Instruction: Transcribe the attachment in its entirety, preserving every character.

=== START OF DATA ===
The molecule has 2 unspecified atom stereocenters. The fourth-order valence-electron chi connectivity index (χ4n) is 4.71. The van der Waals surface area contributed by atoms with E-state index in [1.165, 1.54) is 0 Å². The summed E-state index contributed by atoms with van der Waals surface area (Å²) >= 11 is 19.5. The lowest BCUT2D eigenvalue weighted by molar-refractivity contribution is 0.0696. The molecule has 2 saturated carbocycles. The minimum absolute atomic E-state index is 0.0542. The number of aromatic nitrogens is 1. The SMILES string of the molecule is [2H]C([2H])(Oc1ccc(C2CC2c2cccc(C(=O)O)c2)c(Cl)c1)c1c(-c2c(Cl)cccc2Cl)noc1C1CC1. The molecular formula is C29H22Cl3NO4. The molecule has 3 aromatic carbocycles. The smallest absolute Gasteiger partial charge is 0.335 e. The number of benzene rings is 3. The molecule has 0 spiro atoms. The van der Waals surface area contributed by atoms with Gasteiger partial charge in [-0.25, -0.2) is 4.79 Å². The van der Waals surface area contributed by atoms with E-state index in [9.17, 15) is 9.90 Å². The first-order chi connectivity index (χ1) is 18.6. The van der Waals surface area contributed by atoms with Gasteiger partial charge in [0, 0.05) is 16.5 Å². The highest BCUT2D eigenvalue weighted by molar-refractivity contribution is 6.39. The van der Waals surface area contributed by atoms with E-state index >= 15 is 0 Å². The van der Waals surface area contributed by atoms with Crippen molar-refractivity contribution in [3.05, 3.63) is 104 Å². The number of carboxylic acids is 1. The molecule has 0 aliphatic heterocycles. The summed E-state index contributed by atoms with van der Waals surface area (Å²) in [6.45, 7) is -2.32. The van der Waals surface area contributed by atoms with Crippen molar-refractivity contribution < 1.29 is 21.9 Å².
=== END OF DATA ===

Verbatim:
The molecule has 2 unspecified atom stereocenters. The fourth-order valence-electron chi connectivity index (χ4n) is 4.71. The van der Waals surface area contributed by atoms with E-state index in [1.165, 1.54) is 0 Å². The summed E-state index contributed by atoms with van der Waals surface area (Å²) >= 11 is 19.5. The lowest BCUT2D eigenvalue weighted by molar-refractivity contribution is 0.0696. The molecule has 2 saturated carbocycles. The minimum absolute atomic E-state index is 0.0542. The number of aromatic nitrogens is 1. The SMILES string of the molecule is [2H]C([2H])(Oc1ccc(C2CC2c2cccc(C(=O)O)c2)c(Cl)c1)c1c(-c2c(Cl)cccc2Cl)noc1C1CC1. The molecular formula is C29H22Cl3NO4. The molecule has 3 aromatic carbocycles. The smallest absolute Gasteiger partial charge is 0.335 e. The number of benzene rings is 3. The molecule has 0 spiro atoms. The van der Waals surface area contributed by atoms with Gasteiger partial charge in [-0.25, -0.2) is 4.79 Å². The van der Waals surface area contributed by atoms with E-state index in [9.17, 15) is 9.90 Å². The first-order chi connectivity index (χ1) is 18.6. The van der Waals surface area contributed by atoms with Gasteiger partial charge in [0, 0.05) is 16.5 Å². The highest BCUT2D eigenvalue weighted by molar-refractivity contribution is 6.39. The van der Waals surface area contributed by atoms with E-state index >= 15 is 0 Å². The van der Waals surface area contributed by atoms with Crippen molar-refractivity contribution in [3.05, 3.63) is 104 Å². The number of carboxylic acids is 1. The molecule has 0 aliphatic heterocycles. The summed E-state index contributed by atoms with van der Waals surface area (Å²) in [6.45, 7) is -2.32. The van der Waals surface area contributed by atoms with Crippen molar-refractivity contribution < 1.29 is 21.9 Å².